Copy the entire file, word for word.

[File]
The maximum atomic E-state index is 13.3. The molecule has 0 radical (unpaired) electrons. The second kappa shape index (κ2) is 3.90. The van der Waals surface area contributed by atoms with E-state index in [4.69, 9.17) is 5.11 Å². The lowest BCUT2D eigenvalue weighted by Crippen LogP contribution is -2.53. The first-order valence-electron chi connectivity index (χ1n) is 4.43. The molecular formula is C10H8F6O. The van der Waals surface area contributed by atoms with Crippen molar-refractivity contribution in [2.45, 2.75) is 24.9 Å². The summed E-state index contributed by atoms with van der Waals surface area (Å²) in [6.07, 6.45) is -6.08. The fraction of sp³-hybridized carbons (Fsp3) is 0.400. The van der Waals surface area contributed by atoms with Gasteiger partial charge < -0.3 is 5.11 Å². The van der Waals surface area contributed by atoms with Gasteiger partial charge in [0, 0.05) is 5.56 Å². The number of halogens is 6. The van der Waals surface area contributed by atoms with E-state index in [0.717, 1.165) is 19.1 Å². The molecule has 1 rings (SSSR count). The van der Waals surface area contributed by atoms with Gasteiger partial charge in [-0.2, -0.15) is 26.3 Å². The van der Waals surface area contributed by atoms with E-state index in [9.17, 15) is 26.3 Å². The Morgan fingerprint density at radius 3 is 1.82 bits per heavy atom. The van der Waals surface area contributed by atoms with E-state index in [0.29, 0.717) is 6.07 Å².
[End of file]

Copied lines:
The maximum atomic E-state index is 13.3. The molecule has 0 radical (unpaired) electrons. The second kappa shape index (κ2) is 3.90. The van der Waals surface area contributed by atoms with E-state index in [4.69, 9.17) is 5.11 Å². The lowest BCUT2D eigenvalue weighted by Crippen LogP contribution is -2.53. The first-order valence-electron chi connectivity index (χ1n) is 4.43. The molecular formula is C10H8F6O. The van der Waals surface area contributed by atoms with Crippen molar-refractivity contribution in [2.45, 2.75) is 24.9 Å². The summed E-state index contributed by atoms with van der Waals surface area (Å²) in [6.07, 6.45) is -6.08. The fraction of sp³-hybridized carbons (Fsp3) is 0.400. The van der Waals surface area contributed by atoms with Gasteiger partial charge < -0.3 is 5.11 Å². The van der Waals surface area contributed by atoms with Gasteiger partial charge in [0, 0.05) is 5.56 Å². The number of halogens is 6. The van der Waals surface area contributed by atoms with E-state index in [0.717, 1.165) is 19.1 Å². The molecule has 1 rings (SSSR count). The van der Waals surface area contributed by atoms with Gasteiger partial charge in [-0.2, -0.15) is 26.3 Å². The van der Waals surface area contributed by atoms with E-state index in [9.17, 15) is 26.3 Å². The Morgan fingerprint density at radius 3 is 1.82 bits per heavy atom. The van der Waals surface area contributed by atoms with E-state index in [0.29, 0.717) is 6.07 Å².